Regular-article-logo Friday, 08 December 2023

Nirmala on difficult mission

India’s first full-time woman FM needs to crack growth ceiling

R. Suryamurthy New Delhi Published 31.05.19, 07:40 PM
Nirmala Sitharaman with her team at South Block in New Delhi on Friday.

Nirmala Sitharaman with her team at South Block in New Delhi on Friday. (PTI)

Finance minister Nirmala Sitharaman has a daunting task to restore the country’s economic health, wracked by falling growth rate and rising employment.

The country’s first full-time woman finance minister will also have to contend with bad loans that have savaged the banking system and an industry that has shown a marked aversion towards fresh investments.


She will also need to keep the government’s books in order, with the fiscal deficit in 2018-19 at around 3.4 per cent of GDP.

After breaking through the glass ceiling as the first women to be the defence minister in the earlier Modi government, Sitharaman took up the reins of finance after Arun Jaitley opted out due to health reasons.

Sitharaman, 60, is set to present the first budget of the new government in July. The JNU alumni will be the second women to present the budget after Indira Gandhi, who as Prime Minister briefly took over the finance portfolio and presented the budget in 1970.

In the coming budget, she will have to address the slowdown in growth and consumption and the lack of a pick-up in private investment on an urgent basis.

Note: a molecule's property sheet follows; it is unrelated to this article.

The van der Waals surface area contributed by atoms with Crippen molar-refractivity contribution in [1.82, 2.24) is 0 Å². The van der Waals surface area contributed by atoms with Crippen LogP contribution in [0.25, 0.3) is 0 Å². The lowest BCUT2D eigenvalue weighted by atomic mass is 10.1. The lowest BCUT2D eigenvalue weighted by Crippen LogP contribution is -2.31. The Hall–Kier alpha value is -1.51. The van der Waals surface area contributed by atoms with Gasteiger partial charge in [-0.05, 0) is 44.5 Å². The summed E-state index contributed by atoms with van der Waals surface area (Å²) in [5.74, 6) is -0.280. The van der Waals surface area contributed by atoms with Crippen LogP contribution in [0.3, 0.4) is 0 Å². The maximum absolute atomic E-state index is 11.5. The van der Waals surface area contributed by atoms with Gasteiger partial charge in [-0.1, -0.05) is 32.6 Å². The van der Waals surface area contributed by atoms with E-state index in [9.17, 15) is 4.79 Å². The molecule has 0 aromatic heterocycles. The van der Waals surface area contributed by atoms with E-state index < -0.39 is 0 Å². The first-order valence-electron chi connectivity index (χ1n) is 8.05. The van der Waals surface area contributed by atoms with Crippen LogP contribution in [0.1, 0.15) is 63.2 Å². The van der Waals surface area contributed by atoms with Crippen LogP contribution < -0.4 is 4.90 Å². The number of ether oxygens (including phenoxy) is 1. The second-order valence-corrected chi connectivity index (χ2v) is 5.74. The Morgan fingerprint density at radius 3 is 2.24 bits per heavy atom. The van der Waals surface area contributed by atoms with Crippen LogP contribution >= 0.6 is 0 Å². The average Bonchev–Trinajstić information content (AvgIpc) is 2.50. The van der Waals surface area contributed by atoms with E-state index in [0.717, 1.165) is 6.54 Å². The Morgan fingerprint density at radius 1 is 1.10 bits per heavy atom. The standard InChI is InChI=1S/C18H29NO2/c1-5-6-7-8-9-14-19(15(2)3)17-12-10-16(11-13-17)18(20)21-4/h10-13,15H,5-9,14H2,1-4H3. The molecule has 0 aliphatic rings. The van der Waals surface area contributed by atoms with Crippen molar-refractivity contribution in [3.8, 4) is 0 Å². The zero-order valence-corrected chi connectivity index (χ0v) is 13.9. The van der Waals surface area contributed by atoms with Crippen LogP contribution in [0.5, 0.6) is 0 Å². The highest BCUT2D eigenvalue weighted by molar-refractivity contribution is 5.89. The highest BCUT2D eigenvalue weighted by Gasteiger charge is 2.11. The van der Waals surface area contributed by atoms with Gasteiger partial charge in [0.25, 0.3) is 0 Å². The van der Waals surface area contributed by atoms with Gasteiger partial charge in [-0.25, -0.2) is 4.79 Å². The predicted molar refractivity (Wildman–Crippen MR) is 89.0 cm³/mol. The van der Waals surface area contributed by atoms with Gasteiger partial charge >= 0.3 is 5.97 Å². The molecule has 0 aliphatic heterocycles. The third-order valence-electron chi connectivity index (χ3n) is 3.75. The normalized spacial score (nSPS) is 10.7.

The economy grew 6.8 per cent in the last fiscal against 7.2 per cent in 2017-18. In the fourth quarter of 2018-19, the economy grew 5.8 per cent, much less than 6.6 per cent in the third quarter.

Unemployment rate at 6.1 per cent in 2017-18 (June-July) is the highest in 45 years. The government claims the figures cannot be compared with the previous year as the methodology for calculating unemployment has changed.

Faced with a slowdown in the world economy, Sitharaman will have to push growth by higher government spending and revive consumer demand through tax cuts.

But she has limited headroom as the twin strategy of higher spending and tax cuts will stretch the fiscal deficit and risk crowding out of private investment and inflation.

Data showed the fiscal deficit in 2018-19 at 3.39 per cent of GDP, marginally lower than 3.4 per cent estimated in the budget because of an increase in non-tax revenue and lower expenditure. The fiscal deficit for this fiscal has been set at 3.4 per cent of GDP.

Sitharaman has had stints with the Agricultural Engineers Association, UK, in London and Price Waterhouse, London, where she was senior manager, research and analysis. During this time, she worked briefly with BBC World Service.

On her return to India, she served as deputy director at the Centre for Public Policy Studies in Hyderabad.

Sitharaman, a Rajya Sabha member, needs to simplify the GST filing process while reducing the multiple tax structure. The BJP government had faced severe criticism over the hurried implementation of the GST.

She has to allocate funds in such a way that it should lead to maximum job creation in the economy. Weak PSU banks require urgent recapitalisation so that they can start lending.

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